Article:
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Iowa House restarts felon voting rights constitutional amendment
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Iowa House restarts felon voting rights constitutional amendment

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Chawn Yilmaz of Cedar Rapids casts her ballot at an early voting center at 823 Third Street Southwest in Cedar Rapids on Tuesday, Oct. 20, 2020. Yilmaz became elegible to vote this year in Iowa after Gov. Kim Reynolds restored the voting rights of roughly 35,000 felons in Iowa who had completed their sentences.

DES MOINES — The Iowa House has restarted the process of amending the Iowa Constitution to restore voting rights for felons who have discharged their sentences.

“I would just say this is my third time so I don’t have a lot to offer that I haven’t said before,” Rep. Bobby Kaufmann, R-Wilton, said Thursday at a Judiciary subcommittee on House Study Bill 143.

In fact, most of the comments offered at the subcommittee hearing were very similar to those heard over the past two years since Gov. Kim Reynolds’ called for the amendment in 2019. The House overwhelmingly passed it, but the Senate has yet to take action to put the issue on the ballot.

Before voters get a chance to weigh in, the amendment must be approved by the House and Senate in this two-year General Assembly and again in the 2023-24 session.

One of the biggest barrier to felons successfully re-entering the community is being identified as a felon, said Greg Baker of The Family Leader.

“When someone goes to prison, it becomes a lifelong identifier — once a felon, always a felon,” Baker said. It becomes a second prison. “Voting rights is just one of the many hindrances that is out there for someone to finish their time.”

Denying voting rights to felons who have completed their sentences doesn’t benefit society, said Drew Klein of Americans for Prosperity.

“When we look at criminal justice reform pieces, we think, ‘Does this help keep the public safe ... does it reduce recidivism?’” he said. “Continuing to restrict somebody’s voting rights does neither.”

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Putting the restoration of voting rights in the state constitution will take the politics out of the process, said Matt Hinch, representing Secure Democracy. “We think that is a good thing.”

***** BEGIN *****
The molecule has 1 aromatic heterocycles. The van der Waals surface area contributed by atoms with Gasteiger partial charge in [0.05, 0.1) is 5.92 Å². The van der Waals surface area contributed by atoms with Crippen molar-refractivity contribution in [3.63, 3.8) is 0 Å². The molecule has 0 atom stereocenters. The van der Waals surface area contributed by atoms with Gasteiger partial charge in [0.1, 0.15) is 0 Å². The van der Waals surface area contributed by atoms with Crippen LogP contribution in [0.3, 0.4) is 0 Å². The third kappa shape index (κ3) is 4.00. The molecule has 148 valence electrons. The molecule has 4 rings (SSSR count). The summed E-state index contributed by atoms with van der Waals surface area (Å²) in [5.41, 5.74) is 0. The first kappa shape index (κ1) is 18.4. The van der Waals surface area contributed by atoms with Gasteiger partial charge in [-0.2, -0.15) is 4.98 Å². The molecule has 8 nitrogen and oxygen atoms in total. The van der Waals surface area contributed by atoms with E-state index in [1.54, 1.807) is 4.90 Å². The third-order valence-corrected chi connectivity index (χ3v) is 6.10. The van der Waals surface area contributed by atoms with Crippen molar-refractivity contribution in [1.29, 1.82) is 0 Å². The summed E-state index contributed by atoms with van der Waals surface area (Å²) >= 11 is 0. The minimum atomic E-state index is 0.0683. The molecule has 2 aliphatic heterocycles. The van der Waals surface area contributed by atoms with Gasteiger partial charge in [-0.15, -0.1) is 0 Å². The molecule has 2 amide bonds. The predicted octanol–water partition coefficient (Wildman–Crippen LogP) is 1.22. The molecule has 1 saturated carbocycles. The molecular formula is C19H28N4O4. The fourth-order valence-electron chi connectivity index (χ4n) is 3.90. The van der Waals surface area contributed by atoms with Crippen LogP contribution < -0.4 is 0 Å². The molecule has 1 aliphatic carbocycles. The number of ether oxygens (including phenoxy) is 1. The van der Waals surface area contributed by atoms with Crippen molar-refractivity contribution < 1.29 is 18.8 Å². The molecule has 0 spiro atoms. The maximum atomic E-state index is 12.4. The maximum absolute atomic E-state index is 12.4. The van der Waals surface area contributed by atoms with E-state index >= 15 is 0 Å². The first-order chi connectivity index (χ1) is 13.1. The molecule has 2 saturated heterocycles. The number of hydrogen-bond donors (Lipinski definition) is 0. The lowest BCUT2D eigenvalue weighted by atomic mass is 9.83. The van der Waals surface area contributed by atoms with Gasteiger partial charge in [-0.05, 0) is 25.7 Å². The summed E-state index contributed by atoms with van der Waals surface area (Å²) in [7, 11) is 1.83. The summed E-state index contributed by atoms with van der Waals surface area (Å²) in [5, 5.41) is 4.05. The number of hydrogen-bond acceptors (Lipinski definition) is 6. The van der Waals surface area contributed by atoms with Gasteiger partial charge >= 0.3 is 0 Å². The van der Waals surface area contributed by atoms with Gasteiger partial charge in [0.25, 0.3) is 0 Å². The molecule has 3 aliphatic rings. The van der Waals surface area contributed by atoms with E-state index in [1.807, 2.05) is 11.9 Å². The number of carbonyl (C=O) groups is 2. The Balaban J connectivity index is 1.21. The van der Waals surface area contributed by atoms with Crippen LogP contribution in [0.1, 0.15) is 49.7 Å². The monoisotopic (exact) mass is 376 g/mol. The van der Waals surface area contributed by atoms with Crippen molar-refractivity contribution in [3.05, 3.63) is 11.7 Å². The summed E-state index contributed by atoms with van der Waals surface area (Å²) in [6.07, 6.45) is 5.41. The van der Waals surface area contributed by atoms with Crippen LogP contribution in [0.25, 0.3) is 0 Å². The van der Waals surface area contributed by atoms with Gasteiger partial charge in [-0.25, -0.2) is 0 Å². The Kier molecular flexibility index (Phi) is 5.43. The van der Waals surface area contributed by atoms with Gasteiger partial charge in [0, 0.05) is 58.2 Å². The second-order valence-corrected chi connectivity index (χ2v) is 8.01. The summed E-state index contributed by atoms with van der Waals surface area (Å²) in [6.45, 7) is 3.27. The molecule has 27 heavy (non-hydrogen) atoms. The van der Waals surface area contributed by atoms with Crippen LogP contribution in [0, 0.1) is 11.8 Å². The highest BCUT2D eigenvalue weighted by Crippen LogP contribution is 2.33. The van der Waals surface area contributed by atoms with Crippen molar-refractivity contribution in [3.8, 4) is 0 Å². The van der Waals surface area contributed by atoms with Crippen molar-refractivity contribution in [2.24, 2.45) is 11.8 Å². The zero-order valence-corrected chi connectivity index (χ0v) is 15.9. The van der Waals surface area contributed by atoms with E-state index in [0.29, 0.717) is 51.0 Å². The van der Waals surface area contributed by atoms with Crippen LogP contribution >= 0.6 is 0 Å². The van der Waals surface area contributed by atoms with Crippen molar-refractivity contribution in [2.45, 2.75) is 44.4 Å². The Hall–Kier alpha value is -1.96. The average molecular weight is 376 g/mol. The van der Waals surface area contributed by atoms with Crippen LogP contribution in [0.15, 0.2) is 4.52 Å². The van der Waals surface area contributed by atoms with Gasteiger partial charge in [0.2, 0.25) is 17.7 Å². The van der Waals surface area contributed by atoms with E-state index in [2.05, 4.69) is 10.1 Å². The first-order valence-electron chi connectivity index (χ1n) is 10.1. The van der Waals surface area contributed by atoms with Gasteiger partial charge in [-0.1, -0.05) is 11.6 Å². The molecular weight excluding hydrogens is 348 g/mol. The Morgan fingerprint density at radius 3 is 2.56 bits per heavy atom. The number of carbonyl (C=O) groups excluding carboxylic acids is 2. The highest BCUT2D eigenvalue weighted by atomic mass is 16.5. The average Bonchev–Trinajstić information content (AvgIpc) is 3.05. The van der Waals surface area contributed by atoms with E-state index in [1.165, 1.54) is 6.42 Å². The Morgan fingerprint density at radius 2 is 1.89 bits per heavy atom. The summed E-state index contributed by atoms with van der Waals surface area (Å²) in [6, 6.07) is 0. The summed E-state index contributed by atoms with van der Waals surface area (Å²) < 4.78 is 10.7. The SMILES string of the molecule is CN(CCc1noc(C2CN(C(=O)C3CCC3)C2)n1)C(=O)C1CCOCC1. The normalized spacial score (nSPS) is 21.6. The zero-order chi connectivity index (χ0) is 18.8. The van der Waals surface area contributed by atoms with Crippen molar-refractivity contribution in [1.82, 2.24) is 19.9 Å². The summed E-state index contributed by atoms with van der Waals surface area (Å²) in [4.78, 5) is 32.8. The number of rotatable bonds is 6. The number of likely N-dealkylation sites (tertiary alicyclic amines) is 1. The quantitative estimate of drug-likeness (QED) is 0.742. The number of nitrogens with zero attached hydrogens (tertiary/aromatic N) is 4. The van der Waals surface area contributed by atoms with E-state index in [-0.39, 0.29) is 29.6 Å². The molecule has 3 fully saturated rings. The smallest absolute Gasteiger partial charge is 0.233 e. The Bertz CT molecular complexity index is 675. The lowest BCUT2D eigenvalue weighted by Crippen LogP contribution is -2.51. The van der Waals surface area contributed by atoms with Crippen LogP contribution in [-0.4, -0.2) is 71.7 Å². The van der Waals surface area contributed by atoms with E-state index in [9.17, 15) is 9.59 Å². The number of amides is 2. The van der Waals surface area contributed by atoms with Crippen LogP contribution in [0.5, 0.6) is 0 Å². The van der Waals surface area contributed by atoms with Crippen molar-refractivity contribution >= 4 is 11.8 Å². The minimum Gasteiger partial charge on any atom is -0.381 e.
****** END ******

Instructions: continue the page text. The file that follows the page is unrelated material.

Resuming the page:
In August 2020, Reynolds signed an executive order restoring voting rights to tens of thousands of Iowans with felony convictions.

Until then, Iowa was the only state that permanently banned felons from voting unless they appealed directly to the governor to have those rights restored. Out of an estimated 50,000 or more Iowans eligible for voting rights restoration, Reynolds received 809 applications in 2019.

Her executive order applied to felons who have completed their sentences, probation, parole and special sentences for sex offenses. It does not require that payment of restitution, fines and fees be completed.

In an effort to get the Senate to approve the constitutional change, Reynolds last year signed legislation pushed by Republicans that would have required full payment of victim restitution. It also would have withheld voting rights from people convicted of homicide, sexual offenses, child endangerment causing death and election misconduct. Those felons would have to continue to apply to the governor.

HSB 143 has widespread support from the legal community, civil rights groups, faith-based organizations and voting rights groups. No one is registered in opposition. The Iowa Police Chiefs Association is registered as undecided on SSB 1134, the Senate companion bill.

Prospects in the Senate remain uncertain, with what Senate Minority Leader Zach Wahls, D-Coralville, called a “critical mass of Republican senators opposed.”

“It’s been a lightning rod for years,” Wahls said, adding he’s interested in seeing whether the eight freshman GOP senators are more supportive of the constitutional change than others in the caucus.

Judiciary Chairman Brad Zaun, R-Urbandale, said he hasn’t discussed SSB 1134 with his committee and doesn’t know what the GOP freshmen think about the proposal.

It has been assigned to a Judiciary subcommittee, though no meeting has been scheduled on it.

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